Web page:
Today was a busy day filled with discourse, creative ideas, a bit of humor, and some AHAs. Your CDA Team had their suspicions confirmed; each of you proved to be a “rouser of student interests…..” Our conversation around reading and textbooks indicated you view textbooks as resources for students to use to clarify, straighten out misconceptions, and connect new learning with past learning. However, one idea to keep in mind is today, “students might be drowning in information and starving for understanding……” Supporting their ability to focus their attention by providing a reason for reading, actually using the text information in class, and choosing a text wisely are strategies that will motivate student reading and lead to understanding.
Sign up for Kaltura training. Use the links located in Module 5.
Check out the other Canvas trainings offered this summer.
Some reminders about tomorrow:
Wear your Syllabus Shirts
Refer to the Agenda for Day 6 in your notebooks for details concerning the presentation
Make certain your Rubric Score Sheet and Syllabus Rubric are in your notebook ready to use as a post scoring activity
Have access to your new syllabus (either electronically or paper copy)
Come ready to participate in reflective experiences and a bit of fun.
Your CDA Team
Thanks a lot for your contributions to an engaging and productive first week of CDA. I hope you all now have a couple of days to let all that hard work settle, and you return next week refreshed and ready to continue our work together. As I’ve absorbed the news from various media sources over the last few days, one factoid peripheral to the Comey kerfuffle is this (I won’t go into the convoluted details of how it relates to the Comey firing; you’ll have to trust me): According to some advisors close to Hillary Clinton, one of the reasons she lost the election was that she couldn’t clearly articulate WHY she wanted to be president, even in private. Some of her people (perhaps the more snarky among them) came to the conclusion that the main reason was “because it’s my turn.”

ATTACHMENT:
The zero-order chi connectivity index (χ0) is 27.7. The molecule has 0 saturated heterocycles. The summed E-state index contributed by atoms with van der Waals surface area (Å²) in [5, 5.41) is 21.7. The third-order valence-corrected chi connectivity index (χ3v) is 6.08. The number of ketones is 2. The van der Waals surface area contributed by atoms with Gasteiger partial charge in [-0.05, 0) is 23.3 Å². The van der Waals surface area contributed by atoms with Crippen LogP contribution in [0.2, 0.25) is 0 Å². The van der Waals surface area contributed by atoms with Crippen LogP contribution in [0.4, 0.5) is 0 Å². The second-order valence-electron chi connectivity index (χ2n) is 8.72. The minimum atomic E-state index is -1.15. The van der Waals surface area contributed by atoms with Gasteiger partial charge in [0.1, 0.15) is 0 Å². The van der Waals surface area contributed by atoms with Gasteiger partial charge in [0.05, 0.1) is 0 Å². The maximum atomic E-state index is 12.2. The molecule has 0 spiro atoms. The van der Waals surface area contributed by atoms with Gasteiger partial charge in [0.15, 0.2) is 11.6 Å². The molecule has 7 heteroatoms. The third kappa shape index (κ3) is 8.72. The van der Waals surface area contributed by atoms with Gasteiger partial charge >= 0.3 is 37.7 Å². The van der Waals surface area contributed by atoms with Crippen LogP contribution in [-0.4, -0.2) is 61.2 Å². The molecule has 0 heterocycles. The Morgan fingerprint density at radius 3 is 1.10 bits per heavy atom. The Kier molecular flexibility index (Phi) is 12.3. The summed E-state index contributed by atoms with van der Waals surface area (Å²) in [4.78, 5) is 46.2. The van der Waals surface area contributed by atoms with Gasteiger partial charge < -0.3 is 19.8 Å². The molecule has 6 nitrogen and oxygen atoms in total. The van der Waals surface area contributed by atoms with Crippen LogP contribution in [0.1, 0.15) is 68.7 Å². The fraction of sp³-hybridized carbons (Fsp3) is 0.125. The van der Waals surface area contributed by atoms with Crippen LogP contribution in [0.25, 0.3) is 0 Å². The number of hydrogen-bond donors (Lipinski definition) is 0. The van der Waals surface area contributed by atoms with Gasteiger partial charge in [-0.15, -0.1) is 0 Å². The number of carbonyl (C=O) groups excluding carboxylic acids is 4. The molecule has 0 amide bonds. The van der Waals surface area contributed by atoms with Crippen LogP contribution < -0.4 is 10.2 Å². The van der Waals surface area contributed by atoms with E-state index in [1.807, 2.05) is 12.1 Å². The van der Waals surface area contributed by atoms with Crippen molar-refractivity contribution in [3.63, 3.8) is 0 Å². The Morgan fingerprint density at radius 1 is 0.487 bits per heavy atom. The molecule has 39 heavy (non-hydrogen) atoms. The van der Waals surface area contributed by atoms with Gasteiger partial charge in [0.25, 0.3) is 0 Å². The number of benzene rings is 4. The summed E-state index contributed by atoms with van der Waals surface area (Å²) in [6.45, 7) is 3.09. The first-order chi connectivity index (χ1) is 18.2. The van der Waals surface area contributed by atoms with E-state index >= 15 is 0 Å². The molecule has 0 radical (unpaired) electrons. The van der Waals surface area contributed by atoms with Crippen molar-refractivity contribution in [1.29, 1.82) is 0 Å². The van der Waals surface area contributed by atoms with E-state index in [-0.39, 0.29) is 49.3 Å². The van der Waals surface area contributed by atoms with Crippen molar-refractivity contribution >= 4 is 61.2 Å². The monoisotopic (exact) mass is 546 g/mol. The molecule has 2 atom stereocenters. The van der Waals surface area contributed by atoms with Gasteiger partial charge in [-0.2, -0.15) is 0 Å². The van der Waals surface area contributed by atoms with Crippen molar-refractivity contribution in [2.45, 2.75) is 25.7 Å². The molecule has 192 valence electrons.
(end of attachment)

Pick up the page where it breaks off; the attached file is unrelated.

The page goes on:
So, what does this have to do with CDA? (When I’m teaching a class or facilitating a workshop, everything has something to do with it–my kids’ baseball games, the mystery novel I’m reading, an argument with my wife–everything connects to the class somehow.) In the verbal and written feedback I’ve given you about your goals I’ve suggested that you continue to reflect throughout CDA on the question of what you want your students to know and be able to do because I believe your answers to this question will help you refine and clarify your goals. I realized tonight, however, that there’s something missing from that advice. (Thank you anonymous Hillary Clinton advisors.) A more important question, and one that may actually lead you to transform your goals, is: Why is each goal important for student success? Why exactly do you want them to know and be able to do what your goals indicate your students should know and be able to do?
Here’s a suggestion. For each goal ask yourself the why question (e.g., Why is it important that my students know or be able to do X a year from now?) and write down your answer. Look at that answer and then ask why again. Write down your answer. Then ask why again. Write down your answer. (Three times should be enough, although there’s a whole mythos attached to the power of the “5 whys”. Go ahead, Google it. Then enjoy your trip down the rabbit hole. If you go chasing rabbits, and you know you’re going to fall…) Your answer to each successive why question should help you get progressively closer to what may actually be a BIG goal you want your students to achieve. Based on my work with you all so far, I’m confident that you’ll have better answers to your why questions than did our unelected heiress to the American throne now occupied by our naked emperor. (Clearly I should be in bed by now. I hear the hookah-smoking caterpillar giving me the call. Go ask Alice.)
So, plant this “why” seed in the back of your head, give it a little water and organic fertilizer, and then forget about it for a few days. Next week we’ll crack open those skulls and see what’s growing.